When speech is not functional to meet some or all of an individual's communication needs, aided augmentative and alternative communication (AAC) systems are often implemented. Although aided AAC systems offer some advantages over speech, they also impose some unique demands, especially on working memory, which is commonly defined as the cognitive system by which individuals maintain and manipulate information while completing tasks. For instance, the presence of an external aided AAC device containing arrays of symbols, not all of which are visible simultaneously, presents multiple working memory demands: individuals must maintain the target concepts in mind, all the while (a) navigating through multiple pages, (b) remembering the appropriate or most efficient navigation path, (c) locating the target symbols within the array once the host page has been located, and (d) inhibiting responses to potentially interesting distracters throughout the process. Each of these task demands involves one or more working memory operations that have been identified and studied extensively in research in the cognitive sciences. Failure to acknowledge or understand how working memory might interact with AAC use may place unintentional barriers to effective AAC interventions. This paper explores current information about working memory operations and highlights some of the most relevant issues that warrant further direct study.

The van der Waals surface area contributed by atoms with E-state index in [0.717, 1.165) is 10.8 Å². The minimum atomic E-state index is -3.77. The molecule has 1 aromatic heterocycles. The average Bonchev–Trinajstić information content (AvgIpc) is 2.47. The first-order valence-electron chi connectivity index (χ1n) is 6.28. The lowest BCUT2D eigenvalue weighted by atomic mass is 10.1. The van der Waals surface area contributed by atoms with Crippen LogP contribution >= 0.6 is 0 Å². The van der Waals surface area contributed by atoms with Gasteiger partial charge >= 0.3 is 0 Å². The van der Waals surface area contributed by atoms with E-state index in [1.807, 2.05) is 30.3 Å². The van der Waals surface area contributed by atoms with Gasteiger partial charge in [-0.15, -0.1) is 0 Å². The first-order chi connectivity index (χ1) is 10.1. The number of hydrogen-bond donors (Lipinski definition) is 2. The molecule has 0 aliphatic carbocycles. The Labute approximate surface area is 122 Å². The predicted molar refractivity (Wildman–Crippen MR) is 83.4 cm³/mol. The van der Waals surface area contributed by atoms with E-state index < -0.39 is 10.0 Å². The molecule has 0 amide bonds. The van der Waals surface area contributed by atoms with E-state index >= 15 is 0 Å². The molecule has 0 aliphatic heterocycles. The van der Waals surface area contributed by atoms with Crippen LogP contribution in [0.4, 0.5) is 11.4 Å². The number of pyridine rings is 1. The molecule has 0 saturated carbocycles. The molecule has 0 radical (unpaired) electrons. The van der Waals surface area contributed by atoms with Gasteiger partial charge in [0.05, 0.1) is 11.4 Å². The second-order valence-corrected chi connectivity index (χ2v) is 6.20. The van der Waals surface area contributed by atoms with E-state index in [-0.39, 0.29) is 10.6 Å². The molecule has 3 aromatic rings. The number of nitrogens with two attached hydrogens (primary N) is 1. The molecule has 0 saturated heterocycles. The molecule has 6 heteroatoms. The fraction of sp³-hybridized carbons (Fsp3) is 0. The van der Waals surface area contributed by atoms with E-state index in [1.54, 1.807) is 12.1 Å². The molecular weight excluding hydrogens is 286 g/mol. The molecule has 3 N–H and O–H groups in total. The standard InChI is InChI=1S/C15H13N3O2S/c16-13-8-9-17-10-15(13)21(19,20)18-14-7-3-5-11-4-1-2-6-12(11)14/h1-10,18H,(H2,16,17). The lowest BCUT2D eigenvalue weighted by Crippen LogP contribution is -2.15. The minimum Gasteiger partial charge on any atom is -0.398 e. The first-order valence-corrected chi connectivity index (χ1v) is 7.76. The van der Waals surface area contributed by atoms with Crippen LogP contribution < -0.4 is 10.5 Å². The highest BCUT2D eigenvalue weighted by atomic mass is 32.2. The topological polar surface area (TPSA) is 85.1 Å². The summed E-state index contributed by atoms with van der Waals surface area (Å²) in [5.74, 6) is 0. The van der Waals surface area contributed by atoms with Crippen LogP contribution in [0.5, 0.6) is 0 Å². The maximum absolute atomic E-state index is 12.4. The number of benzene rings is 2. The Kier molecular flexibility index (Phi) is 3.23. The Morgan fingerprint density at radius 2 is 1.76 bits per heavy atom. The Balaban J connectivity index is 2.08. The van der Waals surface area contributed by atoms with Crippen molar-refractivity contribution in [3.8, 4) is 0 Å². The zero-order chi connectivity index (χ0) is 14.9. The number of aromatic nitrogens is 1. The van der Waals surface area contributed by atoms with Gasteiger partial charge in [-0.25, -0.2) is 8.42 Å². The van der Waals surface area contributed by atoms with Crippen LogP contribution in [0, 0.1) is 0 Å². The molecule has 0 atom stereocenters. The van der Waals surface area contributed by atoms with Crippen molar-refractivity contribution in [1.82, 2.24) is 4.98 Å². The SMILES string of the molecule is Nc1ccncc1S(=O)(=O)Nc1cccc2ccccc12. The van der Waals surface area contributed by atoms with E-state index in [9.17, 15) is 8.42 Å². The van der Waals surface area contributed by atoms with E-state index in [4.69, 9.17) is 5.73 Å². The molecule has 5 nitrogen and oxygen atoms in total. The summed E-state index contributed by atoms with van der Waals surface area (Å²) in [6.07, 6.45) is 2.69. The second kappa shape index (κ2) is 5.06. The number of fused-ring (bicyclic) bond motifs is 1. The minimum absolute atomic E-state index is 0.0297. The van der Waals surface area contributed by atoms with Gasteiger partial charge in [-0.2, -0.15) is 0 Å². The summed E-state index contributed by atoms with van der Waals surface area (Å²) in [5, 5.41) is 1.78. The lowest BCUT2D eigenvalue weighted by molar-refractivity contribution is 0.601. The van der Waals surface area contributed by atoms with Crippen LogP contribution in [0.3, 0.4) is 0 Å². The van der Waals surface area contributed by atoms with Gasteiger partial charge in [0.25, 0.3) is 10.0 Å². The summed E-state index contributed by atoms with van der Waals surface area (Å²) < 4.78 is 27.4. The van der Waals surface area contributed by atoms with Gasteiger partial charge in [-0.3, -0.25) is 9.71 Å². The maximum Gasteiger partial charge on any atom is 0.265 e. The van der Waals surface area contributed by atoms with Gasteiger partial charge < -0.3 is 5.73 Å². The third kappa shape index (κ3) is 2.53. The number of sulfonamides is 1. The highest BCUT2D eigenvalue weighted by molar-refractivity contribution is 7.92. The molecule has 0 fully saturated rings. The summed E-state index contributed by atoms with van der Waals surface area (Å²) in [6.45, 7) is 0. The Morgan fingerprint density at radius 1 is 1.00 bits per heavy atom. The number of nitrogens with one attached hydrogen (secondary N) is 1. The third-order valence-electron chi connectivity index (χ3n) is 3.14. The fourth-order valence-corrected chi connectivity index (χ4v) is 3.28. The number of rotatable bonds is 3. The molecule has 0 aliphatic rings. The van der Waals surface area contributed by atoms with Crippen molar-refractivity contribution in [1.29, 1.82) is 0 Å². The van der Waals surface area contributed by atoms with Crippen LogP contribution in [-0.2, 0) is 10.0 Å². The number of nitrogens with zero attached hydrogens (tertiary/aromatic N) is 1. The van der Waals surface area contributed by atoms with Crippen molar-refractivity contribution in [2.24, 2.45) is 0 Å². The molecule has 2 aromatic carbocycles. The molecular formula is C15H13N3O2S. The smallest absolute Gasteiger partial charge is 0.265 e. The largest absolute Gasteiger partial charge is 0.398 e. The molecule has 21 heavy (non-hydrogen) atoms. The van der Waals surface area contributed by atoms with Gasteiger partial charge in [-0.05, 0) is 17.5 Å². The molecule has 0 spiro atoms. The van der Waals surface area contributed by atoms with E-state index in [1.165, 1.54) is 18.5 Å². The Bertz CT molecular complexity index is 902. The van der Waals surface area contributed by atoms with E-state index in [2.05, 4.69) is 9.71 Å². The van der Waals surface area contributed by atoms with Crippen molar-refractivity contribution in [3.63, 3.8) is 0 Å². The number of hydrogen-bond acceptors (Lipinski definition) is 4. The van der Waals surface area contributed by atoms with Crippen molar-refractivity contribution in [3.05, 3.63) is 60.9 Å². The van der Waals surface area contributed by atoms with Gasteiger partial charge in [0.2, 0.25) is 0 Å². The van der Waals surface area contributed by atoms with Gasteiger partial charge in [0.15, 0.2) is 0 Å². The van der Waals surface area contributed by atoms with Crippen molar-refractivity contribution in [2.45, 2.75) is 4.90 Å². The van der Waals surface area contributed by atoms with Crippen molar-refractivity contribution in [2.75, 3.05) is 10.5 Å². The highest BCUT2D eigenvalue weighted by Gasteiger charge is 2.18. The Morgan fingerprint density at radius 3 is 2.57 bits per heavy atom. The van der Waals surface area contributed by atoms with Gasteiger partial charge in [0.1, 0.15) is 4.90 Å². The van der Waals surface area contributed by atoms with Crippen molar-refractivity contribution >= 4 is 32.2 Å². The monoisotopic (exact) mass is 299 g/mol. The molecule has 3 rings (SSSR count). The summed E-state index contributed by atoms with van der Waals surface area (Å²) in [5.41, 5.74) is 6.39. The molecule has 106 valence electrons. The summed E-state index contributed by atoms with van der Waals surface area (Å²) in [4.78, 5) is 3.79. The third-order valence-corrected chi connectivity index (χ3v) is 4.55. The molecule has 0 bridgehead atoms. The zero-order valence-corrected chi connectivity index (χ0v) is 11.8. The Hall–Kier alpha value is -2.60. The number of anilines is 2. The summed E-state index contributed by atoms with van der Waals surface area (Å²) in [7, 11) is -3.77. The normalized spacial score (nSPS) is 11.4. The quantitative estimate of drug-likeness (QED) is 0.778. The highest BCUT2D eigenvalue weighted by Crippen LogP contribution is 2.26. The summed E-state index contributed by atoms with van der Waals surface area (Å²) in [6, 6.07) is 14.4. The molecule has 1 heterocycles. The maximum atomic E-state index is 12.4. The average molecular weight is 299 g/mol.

All Science Journal Classification (ASJC) codes
- Speech and Hearing